A recently published study by researchers at Cornell University found that 1/3 of their respondents had suspended or cancelled their Facebook accounts. Although the data that they present doesn’t have specific real-world application (I’ll explain why the research doesn’t actually show that 1/3 of Facebook users are jumping ship), it does have some interesting insights about why people are doing it.
The value of this study is in the larger perspective of why people quit Facebook. The study points out that there isn’t a uniform (“atomic”) reason for people to leave Facebook, but for the most part respondents cited a variety of privacy-related concerns. The study was structured with some closed-ended questions and some free-form offering lot of depth around privacy. A sampling of their reasons for leaving: general privacy concerns, trolls, Google Plus, untreated bipolar disorder, got tagged in embarrassing pictures, end of relationship, et cetera. The conclusion that the researchers draw is that there isn’t a single impetus for people to leave, and this is probably a bigger lesson about trying to find a lowest common denominator for a billion people. Users are on Facebook for a variety of reasons.
In the smaller picture, the researchers here (apart from identifying how respondents were chosen) were transparent about everything they did. They released their questions and raw data, which I used to dig a little deeper into the demographics of the study. This sort of transparency is rare (the bar is especially low in “social media research”). From the thorough data that they collected there may be other insights to glean about this population in the future.
This isn’t a representative sample of any population. Not even close. Consider these:
○ In the study they note that 41% of respondents that were from academia (I applied looser criteria and calculated higher than 50%). And of the people who had ever deleted their account, about 55% were from academia, many curiously describing themselves as PhD candidates.
○ Of 410 respondents, they were drawn from 39 countries. Curiously 7 of 8 Bangladeshi respondents had either suspended or deleted their Facebook accounts. A little more than 40% of respondents were from the United States, 9.5% were from the U.K., 5% were from Australia, 3% from Canada.
○ Median age on Facebook is 22. Median age in this study is 33.
There’s also the fact that the median age for suspending or deleting an account was 30 years old. This means that half of the people who were purported to have done this were over thirty. There are two problems with this: technical aptitude tends to be higher in younger populations (not that deleting an account is difficult) and the decision to quit Facebook is a decision to abandon contacts for three or four contact clusters (see my other comments on the Wolfram data below). We focus so much on why people are leaving and don’t consider their incentive to stay.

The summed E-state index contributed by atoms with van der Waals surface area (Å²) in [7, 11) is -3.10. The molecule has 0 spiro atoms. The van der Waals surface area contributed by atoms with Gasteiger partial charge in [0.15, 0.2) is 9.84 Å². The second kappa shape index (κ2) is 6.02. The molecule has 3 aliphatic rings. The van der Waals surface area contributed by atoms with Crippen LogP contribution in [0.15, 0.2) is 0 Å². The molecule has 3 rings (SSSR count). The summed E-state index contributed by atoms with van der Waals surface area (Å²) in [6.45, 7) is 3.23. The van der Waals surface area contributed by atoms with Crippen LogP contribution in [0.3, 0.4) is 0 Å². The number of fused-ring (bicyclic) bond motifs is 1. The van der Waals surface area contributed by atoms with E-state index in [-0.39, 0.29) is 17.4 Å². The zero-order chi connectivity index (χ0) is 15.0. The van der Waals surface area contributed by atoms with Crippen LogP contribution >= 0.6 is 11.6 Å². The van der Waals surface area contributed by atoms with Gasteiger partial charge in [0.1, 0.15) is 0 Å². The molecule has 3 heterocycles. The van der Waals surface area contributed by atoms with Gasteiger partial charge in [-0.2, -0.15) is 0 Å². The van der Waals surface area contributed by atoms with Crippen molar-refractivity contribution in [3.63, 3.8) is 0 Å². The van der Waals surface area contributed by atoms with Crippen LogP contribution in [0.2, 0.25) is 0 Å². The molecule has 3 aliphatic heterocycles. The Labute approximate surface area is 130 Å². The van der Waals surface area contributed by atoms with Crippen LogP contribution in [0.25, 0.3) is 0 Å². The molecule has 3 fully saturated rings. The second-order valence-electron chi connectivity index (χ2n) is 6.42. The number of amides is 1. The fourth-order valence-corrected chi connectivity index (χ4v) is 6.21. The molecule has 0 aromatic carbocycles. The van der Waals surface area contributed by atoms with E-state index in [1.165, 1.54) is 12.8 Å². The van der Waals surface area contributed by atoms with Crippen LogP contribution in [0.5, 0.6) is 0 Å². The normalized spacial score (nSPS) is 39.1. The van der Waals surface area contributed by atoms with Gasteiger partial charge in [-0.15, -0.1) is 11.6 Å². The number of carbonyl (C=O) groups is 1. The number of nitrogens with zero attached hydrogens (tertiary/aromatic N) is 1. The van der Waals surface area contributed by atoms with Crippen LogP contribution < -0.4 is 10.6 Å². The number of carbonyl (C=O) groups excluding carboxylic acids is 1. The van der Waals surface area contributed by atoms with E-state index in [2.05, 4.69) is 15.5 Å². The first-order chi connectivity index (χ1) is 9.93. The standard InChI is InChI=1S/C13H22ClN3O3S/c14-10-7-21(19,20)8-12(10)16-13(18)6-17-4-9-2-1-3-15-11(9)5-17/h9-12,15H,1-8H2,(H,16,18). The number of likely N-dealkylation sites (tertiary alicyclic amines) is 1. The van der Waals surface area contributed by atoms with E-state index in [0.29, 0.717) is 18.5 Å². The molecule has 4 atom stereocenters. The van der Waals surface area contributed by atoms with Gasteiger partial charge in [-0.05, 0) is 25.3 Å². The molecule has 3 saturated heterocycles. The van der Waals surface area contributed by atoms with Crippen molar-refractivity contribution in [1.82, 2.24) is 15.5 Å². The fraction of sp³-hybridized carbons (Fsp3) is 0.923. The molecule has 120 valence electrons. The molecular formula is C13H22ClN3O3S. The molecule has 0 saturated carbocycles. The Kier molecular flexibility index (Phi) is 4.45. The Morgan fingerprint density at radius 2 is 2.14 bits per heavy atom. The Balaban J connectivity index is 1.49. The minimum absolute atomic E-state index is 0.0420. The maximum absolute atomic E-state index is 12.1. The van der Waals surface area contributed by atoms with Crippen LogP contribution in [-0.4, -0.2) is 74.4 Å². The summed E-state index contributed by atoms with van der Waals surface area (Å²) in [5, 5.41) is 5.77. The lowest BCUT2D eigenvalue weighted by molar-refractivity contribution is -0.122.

Perhaps without even a cursory look at this data, here are the headlines that some news sites and bloggers posted about this study:
One In Three Facebook Users Have Deactivated Their Accounts
Millions really do quit Facebook – and never return
Facebook users take breaks from ‘life in aquarium’
In a quest to encapsulate data and make it provocative, many writers have written about this study as if the incidence of suspension and deletion applies to the total population of Facebook users. It clearly doesn’t.
Consider only the deleters: 11.2% of respondents said that they opted-out of Facebook entirely. For the sake of argument, let’s say that this happened over the course of four years. If this were the case, 2.8% of users would delete their accounts every year. The current rate of opt-out for email lists? .27%. There is far more investment and loss for opting-out of a Facebook account than an email account, which diminishes the plausibility of an opt-out rate ten times the rate of most email lists.
Stephen Wolfram’s recently posted Facebook data suggests that most people have four clusters of friends on Facebook and that those friends are all of a similar age. The decision to leave isn’t a decision to leave Facebook, it’s a decision to abandon four social clusters and most of the contact information for these. Exodus and sea change are exciting. I don’t know exodus is a realistic expectation for Facebook users, though.
What do you think? Do you think Facebook suspension/deletion is as widespread as this study says? What is your experience?